Draw a line horizontally, 3/4" below the center of the plate.  This is the line that will separate the top wings from the bottom ones.  Make a mark about 1" in from each edge along this line, then draw a curved triangle at each side with the mark at its tip and its base at the plate edge.

Next, draw a faint line from top to bottom, through the center, perpendicular to the first line.  Make a mark 3 3/4" from the top, and another one 2 1/2" up from the bottom of the plate.  This will be where the wings touch.  Draw a curved triangle with its tip at the mark and its base at the plate edge. 

Wouldn't these make cute decorations for an outdoor party?  Picture them hung with fishing line from trees, perched on tables or shrubs...
Cute as a button!  My mother-in-law sent this today.  As far as I could find on the Internet, the source is unknown.

Answers given by 2nd grade school children to the following questions:

Why did God make mothers?
1. She's the only one who knows where the scotch tape is.
2. Mostly to clean the house...
3. To help us out of “there” when we were getting born.

How did God make mothers?
1. He used dirt, just like for the rest of us.
2. Magic plus super powers and a lot of stirring.
3. God made my mom just the same like he made me. He just used bigger parts.

What ingredients are mothers made of?
1. God makes mothers out of clouds and angel hair and everything nice in the world and one dab of mean.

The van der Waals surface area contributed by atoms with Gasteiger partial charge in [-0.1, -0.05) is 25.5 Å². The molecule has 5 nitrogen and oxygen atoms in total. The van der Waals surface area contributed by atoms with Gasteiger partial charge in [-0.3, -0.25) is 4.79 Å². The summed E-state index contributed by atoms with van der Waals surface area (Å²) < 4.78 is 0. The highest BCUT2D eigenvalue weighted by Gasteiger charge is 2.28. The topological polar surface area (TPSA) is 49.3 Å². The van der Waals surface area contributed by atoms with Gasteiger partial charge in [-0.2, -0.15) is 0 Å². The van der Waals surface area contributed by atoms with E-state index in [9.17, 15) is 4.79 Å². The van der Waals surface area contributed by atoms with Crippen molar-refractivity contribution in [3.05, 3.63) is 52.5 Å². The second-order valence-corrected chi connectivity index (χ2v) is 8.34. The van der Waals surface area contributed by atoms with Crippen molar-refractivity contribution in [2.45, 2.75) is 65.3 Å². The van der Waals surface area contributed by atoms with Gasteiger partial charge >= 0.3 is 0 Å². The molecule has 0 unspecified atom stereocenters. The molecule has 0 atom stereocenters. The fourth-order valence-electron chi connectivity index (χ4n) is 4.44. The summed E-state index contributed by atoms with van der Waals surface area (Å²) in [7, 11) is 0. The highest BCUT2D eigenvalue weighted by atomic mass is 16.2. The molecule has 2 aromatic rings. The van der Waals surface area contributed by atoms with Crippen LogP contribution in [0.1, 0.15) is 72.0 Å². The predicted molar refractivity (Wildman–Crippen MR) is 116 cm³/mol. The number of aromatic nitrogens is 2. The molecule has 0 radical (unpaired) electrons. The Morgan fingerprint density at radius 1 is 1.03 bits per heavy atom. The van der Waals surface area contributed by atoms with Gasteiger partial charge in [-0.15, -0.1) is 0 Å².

2. They had to get their start from men's bones. Then they mostly use string, I think.

Why did God give you your mother and not some other mom?
1. We're related.
2. God knew she likes me a lot more than other people's moms like me.

What kind of a little girl was your mom?
1. My mom has always been my mom and none of that other stuff.
2. I don't know because I wasn't there, but my guess would be pretty bossy.

What did mom need to know about dad before she married him?
1. His last name.
2. She had to know his background. Like is he a crook? Does he get drunk on beer?
3. Does he make at least $800 a year? Did he say NO to drugs?

Why did your mom marry your dad?
1. My dad makes the best spaghetti in the world. And my mom eats a lot.
2. She got too old to do anything else.
3. My grandma says that mom didn't have her thinking cap on.

Who's the boss at your house?
1. Mom doesn't want to be boss, but she has to.
2. Mom. You can tell by room inspection. She sees the stuff under the bed.
3. I guess mom is, but only because she has a lot more to do than dad.

What's the difference between moms and dads?
1. Moms know how to talk to teachers without scaring them...
2. Dads are taller and stronger, but moms have all the real power 'cause that's who you got to ask if you want to sleep over at your friends.
3. Moms have magic, they make you feel better without medicine.

What does your mom do in her spare time?
1. Moms don't have spare time.
2. She pays bills all day long.

What would it take to make your mom perfect?
1. On the inside she's already perfect. Outside, I think some kind of plastic surgery.
2. Diet. You know, her hair. I'd diet.

If you could change one thing about your mom, what would it be?
1. She has this weird thing about me keeping my room clean. I'd get rid of that.
2. I'd make my mom smarter. Then she would know it was my sister who did it not me.
3. I would like for her to get rid of those invisible eyes on the back of her head.
I hate playdough.  It gets stuck in the carpet, smells funny, dries out, and gets thrown away.  My children, however, love playdough. 

Here's a way to let them have fun with playdough, have it over and GONE in one session, and not waste anything!  Whatever the kids roll out gets baked- as crackers!

Other things you can use as playdough: yeast dough, homemade Tootsie Rolls, Peanut Butter Balls (all recipes are also in my cookbook)

Edible Playdough

1/3 c. water
1/3 c. quick oats (or one envelope instant oatmeal and an extra 1 to 1 1/2 Tbsp. water)
1/2 c. flour
pinch of salt